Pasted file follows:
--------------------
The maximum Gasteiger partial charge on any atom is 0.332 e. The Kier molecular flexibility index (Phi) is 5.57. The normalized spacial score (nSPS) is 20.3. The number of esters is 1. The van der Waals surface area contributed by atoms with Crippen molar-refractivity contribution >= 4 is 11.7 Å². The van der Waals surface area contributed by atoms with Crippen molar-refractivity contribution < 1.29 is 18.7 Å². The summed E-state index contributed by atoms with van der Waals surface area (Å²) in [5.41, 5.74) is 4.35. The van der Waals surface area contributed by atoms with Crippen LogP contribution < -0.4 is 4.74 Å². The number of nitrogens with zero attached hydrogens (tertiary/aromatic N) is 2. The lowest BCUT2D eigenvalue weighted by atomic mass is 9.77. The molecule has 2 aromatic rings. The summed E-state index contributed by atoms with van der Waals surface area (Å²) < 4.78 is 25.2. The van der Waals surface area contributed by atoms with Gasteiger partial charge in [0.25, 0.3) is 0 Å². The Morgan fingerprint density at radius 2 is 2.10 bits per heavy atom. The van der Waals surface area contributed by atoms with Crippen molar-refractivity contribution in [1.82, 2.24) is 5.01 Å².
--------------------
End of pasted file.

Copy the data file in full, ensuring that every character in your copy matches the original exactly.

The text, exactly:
The maximum Gasteiger partial charge on any atom is 0.332 e. The Kier molecular flexibility index (Phi) is 5.57. The normalized spacial score (nSPS) is 20.3. The number of esters is 1. The van der Waals surface area contributed by atoms with Crippen molar-refractivity contribution >= 4 is 11.7 Å². The van der Waals surface area contributed by atoms with Crippen molar-refractivity contribution < 1.29 is 18.7 Å². The summed E-state index contributed by atoms with van der Waals surface area (Å²) in [5.41, 5.74) is 4.35. The van der Waals surface area contributed by atoms with Crippen LogP contribution < -0.4 is 4.74 Å². The number of nitrogens with zero attached hydrogens (tertiary/aromatic N) is 2. The lowest BCUT2D eigenvalue weighted by atomic mass is 9.77. The molecule has 2 aromatic rings. The summed E-state index contributed by atoms with van der Waals surface area (Å²) < 4.78 is 25.2. The van der Waals surface area contributed by atoms with Gasteiger partial charge in [0.25, 0.3) is 0 Å². The Morgan fingerprint density at radius 2 is 2.10 bits per heavy atom. The van der Waals surface area contributed by atoms with Crippen molar-refractivity contribution in [1.82, 2.24) is 5.01 Å².